Many business leaders dedicate years to pursuing advanced skills that will prepare them for careers in management and beyond. Executives have relied on hard skills like accounting, finance and logistics for generations, and additional skills like information technology and data analysis are becoming more essential for executives, who are becoming increasingly reliant on digital tools for strategic decision-making.
Managers need hard skills to thrive in their leadership roles — but they also need a number of soft skills to excel as business leaders. Soft skills tend to include the attitude and behaviors one exhibits in one’s interaction with others; communication and listening, time management, empathy and other elements affect a leader’s ability to find success in the workplace environment. While formal education is effective at imparting hard skills in students, soft skills can be more difficult for aspiring business leaders to acquire. For those business leaders looking to sharpen their soft skills, the following tips and tricks might be of use:
Engage in Realistic Self-reflection
The first step toward gaining beneficial soft skills is honestly and accurately identifying which soft skills one needs to work on. Everyone has strengths and weaknesses; some struggle with technical skills like coding or statistics, and others do not find open communication to be easy. Both types of skills are necessary for effective functioning in the workplace, and both warrant practice to improve.
Business leaders need to spend some time reflecting on the soft skills they struggle the most with — and which could have a positive impact on their career trajectory. It is important to avoid moral self-judgment related to soft skill strengths and weaknesses and instead focus on the facts. If leaders are finding it challenging to identify soft skills to practice and improve, they might discuss the issue with people they trust, like work colleagues and family members. Ultimately, the goal is for a leader to determine which soft skills are wanting more practice to improve professional performance.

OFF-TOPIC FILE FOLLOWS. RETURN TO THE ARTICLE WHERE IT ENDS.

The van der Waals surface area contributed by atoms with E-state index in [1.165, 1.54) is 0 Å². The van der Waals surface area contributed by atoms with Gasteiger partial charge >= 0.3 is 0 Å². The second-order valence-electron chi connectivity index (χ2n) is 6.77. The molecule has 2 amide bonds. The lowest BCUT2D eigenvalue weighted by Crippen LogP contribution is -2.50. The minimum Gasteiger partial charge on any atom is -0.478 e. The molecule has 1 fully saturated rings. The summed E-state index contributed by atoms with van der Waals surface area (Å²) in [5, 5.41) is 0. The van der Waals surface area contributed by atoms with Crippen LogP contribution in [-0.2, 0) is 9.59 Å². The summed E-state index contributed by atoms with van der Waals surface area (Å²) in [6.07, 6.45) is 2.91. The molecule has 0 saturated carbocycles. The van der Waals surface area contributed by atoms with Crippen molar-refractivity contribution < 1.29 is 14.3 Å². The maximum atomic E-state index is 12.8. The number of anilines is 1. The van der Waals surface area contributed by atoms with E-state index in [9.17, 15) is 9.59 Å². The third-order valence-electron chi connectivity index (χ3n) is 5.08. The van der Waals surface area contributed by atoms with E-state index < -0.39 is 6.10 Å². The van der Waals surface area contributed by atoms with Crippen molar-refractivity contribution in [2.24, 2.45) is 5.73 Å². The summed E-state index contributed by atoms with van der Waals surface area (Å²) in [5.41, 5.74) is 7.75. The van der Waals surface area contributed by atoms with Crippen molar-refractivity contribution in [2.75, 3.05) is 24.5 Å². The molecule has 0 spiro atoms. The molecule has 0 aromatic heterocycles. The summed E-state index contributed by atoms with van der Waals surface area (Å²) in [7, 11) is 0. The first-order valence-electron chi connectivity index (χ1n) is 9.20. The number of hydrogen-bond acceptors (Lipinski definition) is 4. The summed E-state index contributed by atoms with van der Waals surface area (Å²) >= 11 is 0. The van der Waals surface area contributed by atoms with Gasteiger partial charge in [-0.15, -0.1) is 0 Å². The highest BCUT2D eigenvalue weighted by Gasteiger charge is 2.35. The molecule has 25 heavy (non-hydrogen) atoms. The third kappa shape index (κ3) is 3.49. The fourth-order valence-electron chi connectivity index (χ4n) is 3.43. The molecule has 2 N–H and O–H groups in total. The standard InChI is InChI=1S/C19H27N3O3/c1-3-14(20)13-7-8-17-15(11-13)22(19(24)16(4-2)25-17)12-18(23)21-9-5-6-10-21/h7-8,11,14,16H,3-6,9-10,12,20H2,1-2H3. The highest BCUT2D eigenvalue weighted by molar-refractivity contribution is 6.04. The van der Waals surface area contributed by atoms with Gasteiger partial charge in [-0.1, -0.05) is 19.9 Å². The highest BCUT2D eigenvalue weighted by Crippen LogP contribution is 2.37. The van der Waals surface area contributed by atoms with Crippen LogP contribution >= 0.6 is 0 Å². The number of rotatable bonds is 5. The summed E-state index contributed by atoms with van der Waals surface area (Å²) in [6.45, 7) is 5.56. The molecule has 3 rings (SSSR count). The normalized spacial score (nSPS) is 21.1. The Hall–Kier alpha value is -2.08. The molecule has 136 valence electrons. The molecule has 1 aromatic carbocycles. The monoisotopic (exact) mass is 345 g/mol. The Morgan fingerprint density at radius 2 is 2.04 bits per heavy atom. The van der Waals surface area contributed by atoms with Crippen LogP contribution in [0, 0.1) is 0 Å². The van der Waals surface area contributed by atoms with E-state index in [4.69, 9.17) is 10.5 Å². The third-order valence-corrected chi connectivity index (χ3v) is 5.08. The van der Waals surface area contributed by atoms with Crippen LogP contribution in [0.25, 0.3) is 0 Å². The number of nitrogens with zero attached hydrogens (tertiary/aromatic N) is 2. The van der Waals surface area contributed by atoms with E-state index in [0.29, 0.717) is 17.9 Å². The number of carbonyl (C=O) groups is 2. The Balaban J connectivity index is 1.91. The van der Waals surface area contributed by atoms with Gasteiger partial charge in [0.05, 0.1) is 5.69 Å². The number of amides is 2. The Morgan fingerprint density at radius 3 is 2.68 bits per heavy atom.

Find Courses Dedicated to Soft Skills
While soft skills tend to feel intangible and subjective, it is possible to learn and improve soft skills through formal education. There are plenty of short courses, like product management, that business professionals and leaders can take to practice their soft skills under the guidance of an experienced instructor. These courses explain why specific soft skills matter and how to continue practicing them once the course concludes. Business leaders might gain the most benefit from leadership courses taught by world-renowned professors.
Observe Interactions in the Workplace
Watching and listening are some of the best ways to gain information and skill. Those eager to improve their soft skills should pay attention to various types of interactions in their workplace, which can provide valuable insight into people’s differences. For example, through observation a leader might learn how certain employees prefer to be recognized for their contributions to team successes, which will help a leader improve soft skills like teamwork and communication. For another example, a leader might see fellow leaders making a variety of mistakes in how they motivate their team, which will help the leader develop their conflict management and emotional intelligence skills. Practice does not have to be active, especially when it comes to soft skills, which benefit so greatly from observation and reflection.
Ask for Feedback on Certain Skills
With soft skills, it can be difficult to determine whether or not one is making any improvement. Thus, leaders need to find ways to ask for feedback on their performance from colleagues and friends. Leaders who benefit from a mentor-mentee relationship can rely heavily on feedback from their coach, who should provide constructive criticism on the soft skills a leader is striving to improve. A leader might also turn to peers, like fellow managers whose opinions they trust, to ask about how they perceive the leader’s soft skills and whether they can recommend a plan for improvement. Perhaps most importantly, leaders need to be grateful for the feedback they receive and use that feedback to alter their practice and gain the soft skills they desire.
Gaining soft skills is not a comfortable endeavor. Leaders will likely feel awkward as they attempt to apply new knowledge and skill into their workplace routines. However, with practice comes mastery, and before long, leaders will be able to add powerful soft skills to their career qualifications.